Erythropoietic Protoporphyria is a mouthful of garbled noises that most people don’t recognize as English, or any other language for that matter. The medical community has decided that this 28-letter, 13-syllable vocal exercise is the name of a rare genetic disorder. The professionals that comprise said medical community have been generous enough to provide an acronym dubbed EPP, so you can say that instead. With months of hard training, during which I suffered numerous vocal and oral injuries, I finally managed the pronunciation without a single spitball, so don’t be embarrassed if your mouth trips over itself your first time annunciating Erythropoietic Protoporphyria.
My blog isn’t about EPP. It is more about being alive while experiencing EPP, and trying to understand who and what I am, while throwing in what poor, dry humor I can muster. But, since a basic understanding of EPP is necessary for this, I will try my best to describe how it affects me on a physical level.
If my skin is exposed to direct sunlight for a sustained period of roughly around 3-4 minutes, I experience severe pain in those areas of my skin. For me, there are usually no visible symptoms.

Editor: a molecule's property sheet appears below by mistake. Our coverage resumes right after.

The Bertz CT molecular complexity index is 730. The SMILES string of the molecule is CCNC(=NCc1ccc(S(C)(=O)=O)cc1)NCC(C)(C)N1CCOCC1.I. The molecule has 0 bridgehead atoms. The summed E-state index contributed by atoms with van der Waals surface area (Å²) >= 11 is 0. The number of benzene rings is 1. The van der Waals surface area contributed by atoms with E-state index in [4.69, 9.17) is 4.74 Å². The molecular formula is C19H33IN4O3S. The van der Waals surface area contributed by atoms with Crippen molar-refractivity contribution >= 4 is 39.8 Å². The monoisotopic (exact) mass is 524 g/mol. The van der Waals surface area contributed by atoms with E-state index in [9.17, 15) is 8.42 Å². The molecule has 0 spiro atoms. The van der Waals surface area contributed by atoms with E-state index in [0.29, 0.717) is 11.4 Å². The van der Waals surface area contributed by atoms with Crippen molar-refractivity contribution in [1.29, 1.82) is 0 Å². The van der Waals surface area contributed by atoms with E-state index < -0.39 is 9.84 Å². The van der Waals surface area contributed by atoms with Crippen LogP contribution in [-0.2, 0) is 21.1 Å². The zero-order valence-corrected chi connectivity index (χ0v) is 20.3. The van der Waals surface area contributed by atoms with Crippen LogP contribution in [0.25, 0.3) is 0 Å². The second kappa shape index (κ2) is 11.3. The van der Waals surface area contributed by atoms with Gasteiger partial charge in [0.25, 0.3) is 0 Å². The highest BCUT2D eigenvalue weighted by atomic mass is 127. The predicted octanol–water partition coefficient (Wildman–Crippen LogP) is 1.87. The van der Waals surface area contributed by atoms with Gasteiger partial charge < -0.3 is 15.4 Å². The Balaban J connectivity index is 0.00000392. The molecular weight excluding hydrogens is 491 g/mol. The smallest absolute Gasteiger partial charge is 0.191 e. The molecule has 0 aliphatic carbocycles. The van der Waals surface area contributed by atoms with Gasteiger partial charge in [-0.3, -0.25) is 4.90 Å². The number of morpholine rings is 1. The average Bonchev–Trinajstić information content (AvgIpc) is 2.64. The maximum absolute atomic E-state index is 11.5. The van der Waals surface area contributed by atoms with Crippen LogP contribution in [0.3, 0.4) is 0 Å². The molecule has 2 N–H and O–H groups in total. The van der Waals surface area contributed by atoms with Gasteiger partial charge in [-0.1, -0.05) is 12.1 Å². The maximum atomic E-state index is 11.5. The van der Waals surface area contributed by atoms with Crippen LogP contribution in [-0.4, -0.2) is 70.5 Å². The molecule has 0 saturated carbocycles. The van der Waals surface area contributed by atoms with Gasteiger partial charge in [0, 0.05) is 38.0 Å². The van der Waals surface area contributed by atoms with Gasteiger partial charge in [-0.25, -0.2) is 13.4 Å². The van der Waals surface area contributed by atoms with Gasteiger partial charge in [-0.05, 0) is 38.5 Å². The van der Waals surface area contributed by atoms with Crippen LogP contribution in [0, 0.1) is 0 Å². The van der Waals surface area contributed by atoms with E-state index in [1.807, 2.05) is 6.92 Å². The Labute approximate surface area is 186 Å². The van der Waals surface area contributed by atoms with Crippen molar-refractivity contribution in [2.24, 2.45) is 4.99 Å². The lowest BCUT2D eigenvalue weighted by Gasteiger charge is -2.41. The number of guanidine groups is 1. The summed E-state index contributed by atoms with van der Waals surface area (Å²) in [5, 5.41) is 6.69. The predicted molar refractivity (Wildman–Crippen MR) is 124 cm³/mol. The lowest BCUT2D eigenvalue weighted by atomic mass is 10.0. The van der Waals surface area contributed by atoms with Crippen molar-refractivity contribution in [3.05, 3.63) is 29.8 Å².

I am often asked, “What does it feel like? Is it like a really bad sunburn?” I have no idea what a sunburn feels like, but from descriptions I can only say, no, it is not like a bad sunburn. Unless, of course, a bad sunburn is analogous to psychologically breaking torture. If that was so, I imagine everyone would be terrified of going to the beach. So, my answer is no, at least I don’t think so.
Imagine a sensitive and raw combination of burning, itching, tingling, and freezing pain on your skin that cannot be soothed or lessened by common medicines. Every sensation on the skin magnifies the pain. Clothes, water, any sort of physical touch is unbearable. Even movement causes indescribable pain. I cannot really describe it because I have never felt it before. I want to scratch it like crazy, but any form of touch makes it so much worse that I immediately regret it. I have only made that mistake a handful of times.
This pain can last for days at a time, and is as intense from the moment it starts until the last day, where it sort of piddles to a mild numbness and hypersensitivity.
There is currently no form of treatment that is accessible in the USA, although I hope that will change soon. I work around the challenges I face by staying indoors during sunny daylight hours or covering up in heavy clothing, a hat, a mask, and gloves. I know that I look like a threat to society when I dress like this, but it’s either instill panic into the local populace or suffer from horrible, prolonged agony. I’m not one much for torture, so I hope your heart is up for a good fright.